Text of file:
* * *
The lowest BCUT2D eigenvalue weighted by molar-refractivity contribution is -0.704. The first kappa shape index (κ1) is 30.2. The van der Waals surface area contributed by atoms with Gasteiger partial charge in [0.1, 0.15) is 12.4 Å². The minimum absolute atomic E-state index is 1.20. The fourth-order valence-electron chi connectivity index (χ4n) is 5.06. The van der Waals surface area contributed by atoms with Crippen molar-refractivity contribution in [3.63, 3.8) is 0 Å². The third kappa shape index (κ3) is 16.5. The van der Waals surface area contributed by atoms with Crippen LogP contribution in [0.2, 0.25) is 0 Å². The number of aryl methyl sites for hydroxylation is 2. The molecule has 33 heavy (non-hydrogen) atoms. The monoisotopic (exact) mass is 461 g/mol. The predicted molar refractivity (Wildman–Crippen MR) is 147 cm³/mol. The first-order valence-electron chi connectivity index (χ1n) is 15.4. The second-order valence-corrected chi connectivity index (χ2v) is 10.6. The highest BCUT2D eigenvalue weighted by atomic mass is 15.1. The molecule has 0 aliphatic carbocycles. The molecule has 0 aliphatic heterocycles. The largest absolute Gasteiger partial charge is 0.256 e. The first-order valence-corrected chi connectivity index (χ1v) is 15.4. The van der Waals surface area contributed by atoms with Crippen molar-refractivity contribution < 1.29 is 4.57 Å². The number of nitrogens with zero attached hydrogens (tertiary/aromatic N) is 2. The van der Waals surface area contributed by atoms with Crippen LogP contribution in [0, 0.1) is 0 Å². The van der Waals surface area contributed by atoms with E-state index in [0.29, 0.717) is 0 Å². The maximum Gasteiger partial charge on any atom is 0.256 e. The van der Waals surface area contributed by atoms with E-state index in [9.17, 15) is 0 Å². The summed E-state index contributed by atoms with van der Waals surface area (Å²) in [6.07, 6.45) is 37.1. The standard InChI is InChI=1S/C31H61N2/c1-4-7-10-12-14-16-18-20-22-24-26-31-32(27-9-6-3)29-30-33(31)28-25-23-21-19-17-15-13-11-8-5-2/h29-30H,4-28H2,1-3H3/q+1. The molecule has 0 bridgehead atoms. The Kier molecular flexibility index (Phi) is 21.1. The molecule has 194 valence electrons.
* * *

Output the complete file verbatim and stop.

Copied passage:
The lowest BCUT2D eigenvalue weighted by molar-refractivity contribution is -0.704. The first kappa shape index (κ1) is 30.2. The van der Waals surface area contributed by atoms with Gasteiger partial charge in [0.1, 0.15) is 12.4 Å². The minimum absolute atomic E-state index is 1.20. The fourth-order valence-electron chi connectivity index (χ4n) is 5.06. The van der Waals surface area contributed by atoms with Crippen molar-refractivity contribution in [3.63, 3.8) is 0 Å². The third kappa shape index (κ3) is 16.5. The van der Waals surface area contributed by atoms with Crippen LogP contribution in [0.2, 0.25) is 0 Å². The number of aryl methyl sites for hydroxylation is 2. The molecule has 33 heavy (non-hydrogen) atoms. The monoisotopic (exact) mass is 461 g/mol. The predicted molar refractivity (Wildman–Crippen MR) is 147 cm³/mol. The first-order valence-electron chi connectivity index (χ1n) is 15.4. The second-order valence-corrected chi connectivity index (χ2v) is 10.6. The highest BCUT2D eigenvalue weighted by atomic mass is 15.1. The molecule has 0 aliphatic carbocycles. The molecule has 0 aliphatic heterocycles. The largest absolute Gasteiger partial charge is 0.256 e. The first-order valence-corrected chi connectivity index (χ1v) is 15.4. The van der Waals surface area contributed by atoms with Crippen molar-refractivity contribution < 1.29 is 4.57 Å². The number of nitrogens with zero attached hydrogens (tertiary/aromatic N) is 2. The van der Waals surface area contributed by atoms with Crippen LogP contribution in [0, 0.1) is 0 Å². The van der Waals surface area contributed by atoms with E-state index in [0.29, 0.717) is 0 Å². The maximum Gasteiger partial charge on any atom is 0.256 e. The van der Waals surface area contributed by atoms with E-state index in [9.17, 15) is 0 Å². The summed E-state index contributed by atoms with van der Waals surface area (Å²) in [6.07, 6.45) is 37.1. The standard InChI is InChI=1S/C31H61N2/c1-4-7-10-12-14-16-18-20-22-24-26-31-32(27-9-6-3)29-30-33(31)28-25-23-21-19-17-15-13-11-8-5-2/h29-30H,4-28H2,1-3H3/q+1. The molecule has 0 bridgehead atoms. The Kier molecular flexibility index (Phi) is 21.1. The molecule has 194 valence electrons.